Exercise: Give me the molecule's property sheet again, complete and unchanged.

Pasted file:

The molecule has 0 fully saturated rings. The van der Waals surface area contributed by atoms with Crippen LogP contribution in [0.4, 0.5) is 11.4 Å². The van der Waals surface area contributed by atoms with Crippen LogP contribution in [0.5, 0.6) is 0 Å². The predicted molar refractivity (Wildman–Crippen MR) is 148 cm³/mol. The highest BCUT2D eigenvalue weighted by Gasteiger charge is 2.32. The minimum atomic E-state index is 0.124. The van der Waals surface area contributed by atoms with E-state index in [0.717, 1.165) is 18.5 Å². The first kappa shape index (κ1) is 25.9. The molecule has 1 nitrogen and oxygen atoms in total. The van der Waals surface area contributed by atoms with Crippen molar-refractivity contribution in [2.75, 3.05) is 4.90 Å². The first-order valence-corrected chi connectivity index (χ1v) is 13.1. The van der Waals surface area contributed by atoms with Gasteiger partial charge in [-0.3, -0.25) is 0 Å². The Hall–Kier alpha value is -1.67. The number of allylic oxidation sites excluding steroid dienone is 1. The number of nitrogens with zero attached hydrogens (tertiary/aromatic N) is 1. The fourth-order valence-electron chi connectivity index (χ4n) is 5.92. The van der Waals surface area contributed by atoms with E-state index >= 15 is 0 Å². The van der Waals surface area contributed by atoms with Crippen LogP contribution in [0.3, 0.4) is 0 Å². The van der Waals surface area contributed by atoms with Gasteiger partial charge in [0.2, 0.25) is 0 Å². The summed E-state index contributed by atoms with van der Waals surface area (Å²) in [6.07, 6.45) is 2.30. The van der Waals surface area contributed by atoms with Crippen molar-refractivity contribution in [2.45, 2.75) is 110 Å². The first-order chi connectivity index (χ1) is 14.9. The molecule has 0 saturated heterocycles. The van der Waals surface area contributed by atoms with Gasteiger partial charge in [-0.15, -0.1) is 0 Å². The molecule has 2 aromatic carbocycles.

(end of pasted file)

The molecule has 0 fully saturated rings. The van der Waals surface area contributed by atoms with Crippen LogP contribution in [0.4, 0.5) is 11.4 Å². The van der Waals surface area contributed by atoms with Crippen LogP contribution in [0.5, 0.6) is 0 Å². The predicted molar refractivity (Wildman–Crippen MR) is 148 cm³/mol. The highest BCUT2D eigenvalue weighted by Gasteiger charge is 2.32. The minimum atomic E-state index is 0.124. The van der Waals surface area contributed by atoms with E-state index in [0.717, 1.165) is 18.5 Å². The first kappa shape index (κ1) is 25.9. The molecule has 1 nitrogen and oxygen atoms in total. The van der Waals surface area contributed by atoms with Crippen molar-refractivity contribution in [2.75, 3.05) is 4.90 Å². The first-order valence-corrected chi connectivity index (χ1v) is 13.1. The van der Waals surface area contributed by atoms with Gasteiger partial charge in [-0.3, -0.25) is 0 Å². The Hall–Kier alpha value is -1.67. The number of allylic oxidation sites excluding steroid dienone is 1. The number of nitrogens with zero attached hydrogens (tertiary/aromatic N) is 1. The fourth-order valence-electron chi connectivity index (χ4n) is 5.92. The van der Waals surface area contributed by atoms with E-state index >= 15 is 0 Å². The van der Waals surface area contributed by atoms with Crippen LogP contribution in [0.3, 0.4) is 0 Å². The van der Waals surface area contributed by atoms with Gasteiger partial charge in [0.2, 0.25) is 0 Å². The summed E-state index contributed by atoms with van der Waals surface area (Å²) in [6.07, 6.45) is 2.30. The van der Waals surface area contributed by atoms with Crippen molar-refractivity contribution in [2.45, 2.75) is 110 Å². The first-order chi connectivity index (χ1) is 14.9. The molecule has 0 saturated heterocycles. The van der Waals surface area contributed by atoms with Gasteiger partial charge in [-0.15, -0.1) is 0 Å². The molecule has 2 aromatic carbocycles.